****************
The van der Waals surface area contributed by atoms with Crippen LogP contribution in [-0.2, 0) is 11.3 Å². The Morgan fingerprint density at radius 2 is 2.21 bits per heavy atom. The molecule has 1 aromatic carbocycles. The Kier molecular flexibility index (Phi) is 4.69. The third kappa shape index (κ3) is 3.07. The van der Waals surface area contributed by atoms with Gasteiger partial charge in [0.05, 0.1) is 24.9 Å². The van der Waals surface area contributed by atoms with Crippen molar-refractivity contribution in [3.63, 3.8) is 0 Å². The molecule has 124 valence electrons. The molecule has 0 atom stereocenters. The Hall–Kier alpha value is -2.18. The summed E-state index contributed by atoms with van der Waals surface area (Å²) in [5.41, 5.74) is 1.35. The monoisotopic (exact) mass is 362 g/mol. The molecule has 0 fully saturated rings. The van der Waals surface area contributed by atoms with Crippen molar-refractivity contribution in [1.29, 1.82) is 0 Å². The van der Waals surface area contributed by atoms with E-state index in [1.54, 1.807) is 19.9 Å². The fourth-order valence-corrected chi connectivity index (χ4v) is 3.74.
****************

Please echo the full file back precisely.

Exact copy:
The van der Waals surface area contributed by atoms with Crippen LogP contribution in [-0.2, 0) is 11.3 Å². The Morgan fingerprint density at radius 2 is 2.21 bits per heavy atom. The molecule has 1 aromatic carbocycles. The Kier molecular flexibility index (Phi) is 4.69. The third kappa shape index (κ3) is 3.07. The van der Waals surface area contributed by atoms with Gasteiger partial charge in [0.05, 0.1) is 24.9 Å². The van der Waals surface area contributed by atoms with Crippen molar-refractivity contribution in [3.63, 3.8) is 0 Å². The molecule has 124 valence electrons. The molecule has 0 atom stereocenters. The Hall–Kier alpha value is -2.18. The summed E-state index contributed by atoms with van der Waals surface area (Å²) in [5.41, 5.74) is 1.35. The monoisotopic (exact) mass is 362 g/mol. The molecule has 0 fully saturated rings. The van der Waals surface area contributed by atoms with Crippen molar-refractivity contribution in [1.29, 1.82) is 0 Å². The van der Waals surface area contributed by atoms with E-state index in [1.54, 1.807) is 19.9 Å². The fourth-order valence-corrected chi connectivity index (χ4v) is 3.74.